Skip to main content

Paradox Interactive's 'ultimate society simulator' arrives in October

Audio player loading…

It took more than a decade for Paradox Interactive to announce a follow-up (opens in new tab) to its epic 19th century grand strategy game Victoria 2, but it won't take much more than a year to get from there to release: Paradox dropped a new Victoria 3 (opens in new tab) trailer today showing off some gameplay and—this is the important bit—revealing that it will launch on Steam on October 25.

This is a big deal for Paradox fans, for whom Victoria 3 was a bit like Half-Life 3: A much-demanded sequel that seemed like it would never actually happen. As with so many things online, the long wait took on a life of its own as a meme, which Paradox leaned into with a meme contest (opens in new tab) shortly after Victoria 3 was launched. 

(Image credit: Paradox Interactive)

That's not the only big bit of society simulator news to arrive today. We've also got our first gameplay preview (opens in new tab) and, while Victoria 3 is still a couple months away from full release, calling our initial impressions "promising" seems like a vast undersell.

"Victoria 3 is a breathtakingly ambitious simulation unlike anything that's come before," our previewer wrote. "There are some places where it becomes cumbersome due to the complexity of all the moving parts, particularly when it comes to the economy. But I could hardly drag myself away to do anything else for the 10 days I got to play it."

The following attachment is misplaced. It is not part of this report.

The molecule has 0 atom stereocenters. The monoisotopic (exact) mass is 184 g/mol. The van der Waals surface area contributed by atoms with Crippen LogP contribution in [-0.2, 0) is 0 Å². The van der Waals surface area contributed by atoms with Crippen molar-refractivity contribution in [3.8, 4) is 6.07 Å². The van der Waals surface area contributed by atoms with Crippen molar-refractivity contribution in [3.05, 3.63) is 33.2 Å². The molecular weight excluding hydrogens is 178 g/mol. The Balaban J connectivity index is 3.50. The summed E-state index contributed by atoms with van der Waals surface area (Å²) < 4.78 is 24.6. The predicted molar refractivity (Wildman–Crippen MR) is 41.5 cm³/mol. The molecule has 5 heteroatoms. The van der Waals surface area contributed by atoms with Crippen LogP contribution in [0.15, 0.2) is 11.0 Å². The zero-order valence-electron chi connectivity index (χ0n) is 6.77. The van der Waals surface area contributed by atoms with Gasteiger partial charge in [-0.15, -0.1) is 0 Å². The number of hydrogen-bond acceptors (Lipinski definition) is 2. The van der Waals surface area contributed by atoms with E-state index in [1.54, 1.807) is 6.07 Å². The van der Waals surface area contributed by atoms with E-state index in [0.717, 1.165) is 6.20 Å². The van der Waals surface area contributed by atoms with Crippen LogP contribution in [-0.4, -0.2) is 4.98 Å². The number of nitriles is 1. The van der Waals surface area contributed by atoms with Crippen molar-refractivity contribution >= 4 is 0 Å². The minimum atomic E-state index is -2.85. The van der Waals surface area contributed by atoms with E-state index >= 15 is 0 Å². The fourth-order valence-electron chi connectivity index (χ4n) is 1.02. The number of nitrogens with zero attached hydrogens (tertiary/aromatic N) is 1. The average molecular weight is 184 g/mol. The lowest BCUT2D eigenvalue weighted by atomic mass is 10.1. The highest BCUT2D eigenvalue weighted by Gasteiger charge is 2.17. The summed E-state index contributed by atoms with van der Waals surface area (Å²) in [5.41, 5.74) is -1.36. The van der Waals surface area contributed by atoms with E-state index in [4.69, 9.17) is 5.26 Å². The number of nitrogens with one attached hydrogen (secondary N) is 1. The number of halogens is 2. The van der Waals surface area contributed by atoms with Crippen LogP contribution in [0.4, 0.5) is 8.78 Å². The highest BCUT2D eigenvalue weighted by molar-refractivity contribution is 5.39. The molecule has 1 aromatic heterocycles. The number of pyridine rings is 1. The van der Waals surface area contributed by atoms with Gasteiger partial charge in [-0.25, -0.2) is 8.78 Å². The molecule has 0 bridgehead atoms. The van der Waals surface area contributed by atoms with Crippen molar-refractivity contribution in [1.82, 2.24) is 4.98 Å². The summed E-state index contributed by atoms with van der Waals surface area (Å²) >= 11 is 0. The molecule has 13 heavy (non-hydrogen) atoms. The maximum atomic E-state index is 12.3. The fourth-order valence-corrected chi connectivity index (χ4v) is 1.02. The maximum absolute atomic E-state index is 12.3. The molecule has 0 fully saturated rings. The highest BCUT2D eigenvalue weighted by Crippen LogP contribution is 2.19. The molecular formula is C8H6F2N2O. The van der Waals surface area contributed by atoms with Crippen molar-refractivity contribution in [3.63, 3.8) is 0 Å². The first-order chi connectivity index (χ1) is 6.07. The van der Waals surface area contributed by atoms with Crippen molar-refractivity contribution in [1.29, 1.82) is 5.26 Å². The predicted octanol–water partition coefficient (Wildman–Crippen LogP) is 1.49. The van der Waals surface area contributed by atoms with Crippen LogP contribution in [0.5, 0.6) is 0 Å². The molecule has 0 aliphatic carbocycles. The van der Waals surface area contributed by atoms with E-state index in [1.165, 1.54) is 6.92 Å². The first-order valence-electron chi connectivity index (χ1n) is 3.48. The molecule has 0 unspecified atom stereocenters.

And honestly, are you even really playing a Paradox sim if the complexity doesn't get cumbersome now and then?

Victoria 3 is available for pre-purchase now on Steam (opens in new tab) for $50/£42/€50, or a little bit more for the Grand Edition, which includes various bits of additional content including the first expansion. Preordering either edition will also get you a copy of the remastered Victoria 2 soundtrack, which as preorder bonuses go is actually pretty cool.

Andy has been gaming on PCs from the very beginning, starting as a youngster with text adventures and primitive action games on a cassette-based TRS80. From there he graduated to the glory days of Sierra Online adventures and Microprose sims, ran a local BBS, learned how to build PCs, and developed a longstanding love of RPGs, immersive sims, and shooters. He began writing videogame news in 2007 for The Escapist and somehow managed to avoid getting fired until 2014, when he joined the storied ranks of PC Gamer. He covers all aspects of the industry, from new game announcements and patch notes to legal disputes, Twitch beefs, esports, and Henry Cavill. Lots of Henry Cavill.